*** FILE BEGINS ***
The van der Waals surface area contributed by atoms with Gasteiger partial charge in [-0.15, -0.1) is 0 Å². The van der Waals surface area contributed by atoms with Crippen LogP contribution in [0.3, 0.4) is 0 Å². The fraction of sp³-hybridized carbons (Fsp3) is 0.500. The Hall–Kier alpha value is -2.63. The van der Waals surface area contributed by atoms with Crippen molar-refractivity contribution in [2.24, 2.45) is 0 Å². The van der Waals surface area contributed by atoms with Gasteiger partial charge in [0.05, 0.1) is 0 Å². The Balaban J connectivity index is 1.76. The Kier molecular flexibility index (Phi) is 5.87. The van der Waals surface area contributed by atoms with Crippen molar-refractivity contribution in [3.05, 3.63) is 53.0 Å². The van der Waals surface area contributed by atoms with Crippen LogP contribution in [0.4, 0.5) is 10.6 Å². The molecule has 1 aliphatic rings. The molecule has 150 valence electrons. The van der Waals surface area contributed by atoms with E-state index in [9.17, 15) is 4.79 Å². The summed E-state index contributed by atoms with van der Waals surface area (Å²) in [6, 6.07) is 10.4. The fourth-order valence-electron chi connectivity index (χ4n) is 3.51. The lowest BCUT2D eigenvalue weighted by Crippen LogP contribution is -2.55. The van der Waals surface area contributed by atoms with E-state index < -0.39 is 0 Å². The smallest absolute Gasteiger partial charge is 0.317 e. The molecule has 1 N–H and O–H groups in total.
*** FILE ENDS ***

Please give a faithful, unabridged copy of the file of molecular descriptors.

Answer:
The van der Waals surface area contributed by atoms with Gasteiger partial charge in [-0.15, -0.1) is 0 Å². The van der Waals surface area contributed by atoms with Crippen LogP contribution in [0.3, 0.4) is 0 Å². The fraction of sp³-hybridized carbons (Fsp3) is 0.500. The Hall–Kier alpha value is -2.63. The van der Waals surface area contributed by atoms with Crippen molar-refractivity contribution in [2.24, 2.45) is 0 Å². The van der Waals surface area contributed by atoms with Gasteiger partial charge in [0.05, 0.1) is 0 Å². The Balaban J connectivity index is 1.76. The Kier molecular flexibility index (Phi) is 5.87. The van der Waals surface area contributed by atoms with Crippen molar-refractivity contribution in [3.05, 3.63) is 53.0 Å². The van der Waals surface area contributed by atoms with Crippen LogP contribution in [0.4, 0.5) is 10.6 Å². The molecule has 1 aliphatic rings. The molecule has 150 valence electrons. The van der Waals surface area contributed by atoms with E-state index in [9.17, 15) is 4.79 Å². The summed E-state index contributed by atoms with van der Waals surface area (Å²) in [6, 6.07) is 10.4. The fourth-order valence-electron chi connectivity index (χ4n) is 3.51. The lowest BCUT2D eigenvalue weighted by Crippen LogP contribution is -2.55. The van der Waals surface area contributed by atoms with E-state index < -0.39 is 0 Å². The smallest absolute Gasteiger partial charge is 0.317 e. The molecule has 1 N–H and O–H groups in total.